America’s Changing Families

By Joseph Rendeiro, Media Relations Associate, NCLR

Hands on a globe

When my parents and my grandparents emigrated to this country about half a century ago, they, like many other new immigrants, ended up settling into a community of mostly newcomers from their home country. They lived in a predominantly Portuguese enclave of the city, where Portuguese girls often ended up marrying Portuguese boys and continued producing Portuguese babies. This really isn’t unique to just them. The idea that America has always been this melting pot is somewhat flawed, when you consider that, for decades, a lot of communities self-segregated.

But as a twenty-five year old, I can see this melting pot idea becoming a reality for my generation. The defined rules for who you can and cannot love have been changed for the better. All around me, I see more families of mixed race and mixed religions, with two dads and two moms, which only add to the beautiful quilt of families that this nation has already been blessed with.

Continue reading

Familia es familia. Family is Family

By Janet Murguía, President and CEO, NCLR

MarriageEquality_SCOTUS_blogpost_pic

When it comes right down to it, we all want and need the same things in life—health, security, love, and family.  At NCLR, our own mission is fundamentally tied to ensuring full and equal opportunity for Latinos and other Americans to achieve these things.

Last week, the Supreme Court heard arguments on two important cases for the LGBT community that will ultimately determine the legal rights of same-sex couples to marry in the United States.

Continue reading

It’s About Family

By Octavio Espinal, Associate Director, Office of the President, NCLR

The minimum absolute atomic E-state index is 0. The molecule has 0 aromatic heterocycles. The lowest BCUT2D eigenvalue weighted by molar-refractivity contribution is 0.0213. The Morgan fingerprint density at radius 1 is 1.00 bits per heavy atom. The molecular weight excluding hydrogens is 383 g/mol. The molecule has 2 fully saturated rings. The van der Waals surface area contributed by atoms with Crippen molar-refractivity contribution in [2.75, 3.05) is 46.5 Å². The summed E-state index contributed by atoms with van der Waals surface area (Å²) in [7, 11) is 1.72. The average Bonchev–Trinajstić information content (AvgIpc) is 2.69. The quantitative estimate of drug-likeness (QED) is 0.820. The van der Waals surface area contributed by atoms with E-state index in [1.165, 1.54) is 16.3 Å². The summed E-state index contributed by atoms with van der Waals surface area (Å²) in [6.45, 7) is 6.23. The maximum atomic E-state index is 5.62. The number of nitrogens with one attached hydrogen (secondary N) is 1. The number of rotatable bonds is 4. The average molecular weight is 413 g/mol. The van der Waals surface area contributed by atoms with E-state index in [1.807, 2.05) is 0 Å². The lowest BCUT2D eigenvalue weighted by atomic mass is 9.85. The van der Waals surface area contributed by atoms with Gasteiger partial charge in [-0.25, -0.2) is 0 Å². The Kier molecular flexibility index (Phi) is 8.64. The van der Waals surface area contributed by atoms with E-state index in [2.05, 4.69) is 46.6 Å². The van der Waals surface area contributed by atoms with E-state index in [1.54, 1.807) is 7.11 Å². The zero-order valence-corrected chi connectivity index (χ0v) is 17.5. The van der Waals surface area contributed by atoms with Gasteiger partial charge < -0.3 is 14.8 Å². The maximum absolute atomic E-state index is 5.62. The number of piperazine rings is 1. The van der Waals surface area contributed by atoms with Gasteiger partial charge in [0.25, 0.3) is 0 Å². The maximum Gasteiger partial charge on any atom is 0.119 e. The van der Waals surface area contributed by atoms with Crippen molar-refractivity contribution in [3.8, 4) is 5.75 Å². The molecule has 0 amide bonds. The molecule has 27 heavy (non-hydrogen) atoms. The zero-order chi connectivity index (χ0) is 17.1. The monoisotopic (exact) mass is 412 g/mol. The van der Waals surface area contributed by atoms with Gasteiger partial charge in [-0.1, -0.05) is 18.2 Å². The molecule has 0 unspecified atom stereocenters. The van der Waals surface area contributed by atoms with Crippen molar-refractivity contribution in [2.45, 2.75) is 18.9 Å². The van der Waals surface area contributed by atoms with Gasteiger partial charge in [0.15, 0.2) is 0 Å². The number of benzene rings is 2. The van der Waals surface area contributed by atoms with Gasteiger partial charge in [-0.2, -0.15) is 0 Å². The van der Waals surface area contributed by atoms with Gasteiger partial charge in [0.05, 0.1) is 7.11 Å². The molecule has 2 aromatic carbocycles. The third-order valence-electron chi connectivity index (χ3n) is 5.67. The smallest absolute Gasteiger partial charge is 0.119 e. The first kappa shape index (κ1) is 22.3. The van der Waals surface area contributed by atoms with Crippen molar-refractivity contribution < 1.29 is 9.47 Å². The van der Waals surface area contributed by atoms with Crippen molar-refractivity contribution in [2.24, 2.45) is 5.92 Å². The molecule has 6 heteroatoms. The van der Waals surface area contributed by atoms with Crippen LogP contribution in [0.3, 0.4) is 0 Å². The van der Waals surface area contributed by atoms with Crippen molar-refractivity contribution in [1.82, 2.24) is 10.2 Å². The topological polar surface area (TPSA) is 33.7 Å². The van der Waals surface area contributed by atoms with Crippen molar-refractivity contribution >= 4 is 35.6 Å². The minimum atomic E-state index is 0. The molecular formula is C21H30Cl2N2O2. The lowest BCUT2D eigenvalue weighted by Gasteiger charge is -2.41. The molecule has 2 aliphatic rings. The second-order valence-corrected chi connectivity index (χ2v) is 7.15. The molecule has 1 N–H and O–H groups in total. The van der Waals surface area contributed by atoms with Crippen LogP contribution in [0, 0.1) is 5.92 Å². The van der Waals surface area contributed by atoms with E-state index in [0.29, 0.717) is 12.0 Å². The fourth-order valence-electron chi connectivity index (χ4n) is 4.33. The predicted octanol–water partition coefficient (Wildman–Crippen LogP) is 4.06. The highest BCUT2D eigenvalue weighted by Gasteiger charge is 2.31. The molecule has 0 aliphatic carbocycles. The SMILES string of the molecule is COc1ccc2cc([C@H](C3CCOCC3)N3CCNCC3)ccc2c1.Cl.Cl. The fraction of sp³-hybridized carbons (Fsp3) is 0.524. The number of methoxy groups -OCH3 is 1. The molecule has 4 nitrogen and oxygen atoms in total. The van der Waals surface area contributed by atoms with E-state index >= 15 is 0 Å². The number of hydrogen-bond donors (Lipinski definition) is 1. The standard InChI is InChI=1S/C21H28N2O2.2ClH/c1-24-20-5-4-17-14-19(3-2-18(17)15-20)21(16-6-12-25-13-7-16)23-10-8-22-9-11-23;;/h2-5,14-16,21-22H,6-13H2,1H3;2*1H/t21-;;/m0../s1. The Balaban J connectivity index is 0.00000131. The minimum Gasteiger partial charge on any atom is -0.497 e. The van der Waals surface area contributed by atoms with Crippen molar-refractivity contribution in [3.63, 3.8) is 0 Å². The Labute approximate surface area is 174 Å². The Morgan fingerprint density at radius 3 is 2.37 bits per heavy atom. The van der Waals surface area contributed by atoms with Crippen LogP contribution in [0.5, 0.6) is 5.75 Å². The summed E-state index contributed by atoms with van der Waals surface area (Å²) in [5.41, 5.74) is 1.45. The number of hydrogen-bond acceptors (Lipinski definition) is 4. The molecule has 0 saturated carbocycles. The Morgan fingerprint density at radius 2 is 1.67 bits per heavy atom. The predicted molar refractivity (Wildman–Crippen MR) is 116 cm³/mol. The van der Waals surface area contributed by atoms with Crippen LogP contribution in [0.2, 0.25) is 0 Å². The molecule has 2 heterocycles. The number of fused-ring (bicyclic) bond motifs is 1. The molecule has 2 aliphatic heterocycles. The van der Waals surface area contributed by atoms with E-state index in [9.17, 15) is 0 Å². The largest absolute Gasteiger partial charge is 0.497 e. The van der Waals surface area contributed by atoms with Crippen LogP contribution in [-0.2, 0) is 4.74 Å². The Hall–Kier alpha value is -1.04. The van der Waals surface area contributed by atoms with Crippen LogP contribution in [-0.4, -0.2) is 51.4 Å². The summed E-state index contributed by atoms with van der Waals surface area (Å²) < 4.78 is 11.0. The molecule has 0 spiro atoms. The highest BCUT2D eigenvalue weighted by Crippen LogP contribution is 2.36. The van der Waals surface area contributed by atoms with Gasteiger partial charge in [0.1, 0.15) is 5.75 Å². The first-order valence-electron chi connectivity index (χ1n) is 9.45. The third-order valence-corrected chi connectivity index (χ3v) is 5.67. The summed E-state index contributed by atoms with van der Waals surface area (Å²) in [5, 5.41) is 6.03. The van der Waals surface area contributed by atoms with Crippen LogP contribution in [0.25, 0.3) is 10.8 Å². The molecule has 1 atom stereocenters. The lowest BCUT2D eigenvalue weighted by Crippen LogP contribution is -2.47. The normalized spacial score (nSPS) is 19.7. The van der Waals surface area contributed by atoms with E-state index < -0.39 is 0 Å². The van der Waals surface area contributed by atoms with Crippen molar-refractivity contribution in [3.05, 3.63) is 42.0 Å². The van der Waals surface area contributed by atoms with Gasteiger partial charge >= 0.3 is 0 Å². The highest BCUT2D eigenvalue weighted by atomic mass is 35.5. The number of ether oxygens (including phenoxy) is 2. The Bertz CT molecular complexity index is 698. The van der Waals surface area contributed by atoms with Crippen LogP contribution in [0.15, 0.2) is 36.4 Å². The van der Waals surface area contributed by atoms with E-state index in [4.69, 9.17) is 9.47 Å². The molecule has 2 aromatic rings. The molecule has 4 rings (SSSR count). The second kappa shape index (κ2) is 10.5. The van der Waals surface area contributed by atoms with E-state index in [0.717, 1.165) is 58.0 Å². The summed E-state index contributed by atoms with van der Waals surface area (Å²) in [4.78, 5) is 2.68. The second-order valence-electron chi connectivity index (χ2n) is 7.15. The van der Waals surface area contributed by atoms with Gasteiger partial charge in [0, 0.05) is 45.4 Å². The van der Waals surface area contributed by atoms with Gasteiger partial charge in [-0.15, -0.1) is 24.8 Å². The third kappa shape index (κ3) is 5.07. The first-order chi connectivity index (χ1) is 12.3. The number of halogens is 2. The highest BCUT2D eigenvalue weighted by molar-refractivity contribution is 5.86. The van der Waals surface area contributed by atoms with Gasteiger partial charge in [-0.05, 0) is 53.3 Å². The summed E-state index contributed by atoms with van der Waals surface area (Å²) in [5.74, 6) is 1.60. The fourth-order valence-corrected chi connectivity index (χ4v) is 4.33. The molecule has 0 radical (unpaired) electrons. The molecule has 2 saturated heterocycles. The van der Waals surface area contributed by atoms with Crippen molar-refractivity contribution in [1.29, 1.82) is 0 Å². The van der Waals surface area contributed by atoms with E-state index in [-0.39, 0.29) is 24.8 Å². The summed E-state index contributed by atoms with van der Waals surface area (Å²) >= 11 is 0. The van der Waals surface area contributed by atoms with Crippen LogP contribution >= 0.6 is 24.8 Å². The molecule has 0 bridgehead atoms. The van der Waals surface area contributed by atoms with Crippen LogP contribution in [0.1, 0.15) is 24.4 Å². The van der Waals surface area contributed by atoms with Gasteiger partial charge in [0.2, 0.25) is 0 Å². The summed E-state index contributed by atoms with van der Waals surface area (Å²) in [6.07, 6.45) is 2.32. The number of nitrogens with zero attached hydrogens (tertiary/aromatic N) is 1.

Octavio and Eric
My partner Eric (right) and I at the 2012 NCLR ALMA Awards

Familia es familia.  Family is family.

These words have never been truer than they are right now.  I am in a loving, committed relationship, and having the support of my entire family has strengthened mine and Eric’s affection for each other.  It has brought us all closer together.  But my family does not extend their unconditional love and support because I’m gay.  Whether straight, gay, bisexual, or transgender, I have their support because they recognize that family matters above all else.

Family support is a cultural value that I’m proud to say is a hallmark of the Latino community.  For my family and countless others, it doesn’t make sense, nor is it acceptable, for them to deny one of their own simply because of who they love.  Rather, they have opened their arms and their homes to Eric precisely because he is who I love, not in spite of it.

Continue reading

How I Came to Support Marriage…for Myself

By David Castillo, New Media Manager, NCLR

DC_2011Being at Creative Change this week put the issue of marriage equality at the forefront of my mind. Our partners at Familia es Familia hosted a session aimed at educating attendees on the Latino community’s attitudes and thoughts on LGBT issues. They’re positive attitudes, to be sure, but when you think about the top three reasons why Latinos support marriage equality and LGBT rights, they’re not so surprising. Respect, family, and opposition to discrimination are at the core of the Latino community’s values, so it makes sense that our community feels this way toward LGBT people. Like the rest of America, Hispanic views on the LGBT community have evolved toward greater and greater acceptance.

During the session, I started to reflect on the evolution of my own views, though it might not be the evolution you’d expect to hear from an out and proud gay man. Mine has been an evolution toward the acceptance of marriage as an institution I want to be a part of. Don’t get the wrong idea—I certainly recognize the marriage equality fight as one that we need to have. But the truth is that I haven’t always looked at marriage as something that suited me.

The reasons why I opposed marriage for myself are pretty juvenile when I think about them, but I can’t deny the fact that I held steadfast to them well into my twenties. They were mostly rooted in a fear of commitment, though I did my best to justify those views as anything but that. Continue reading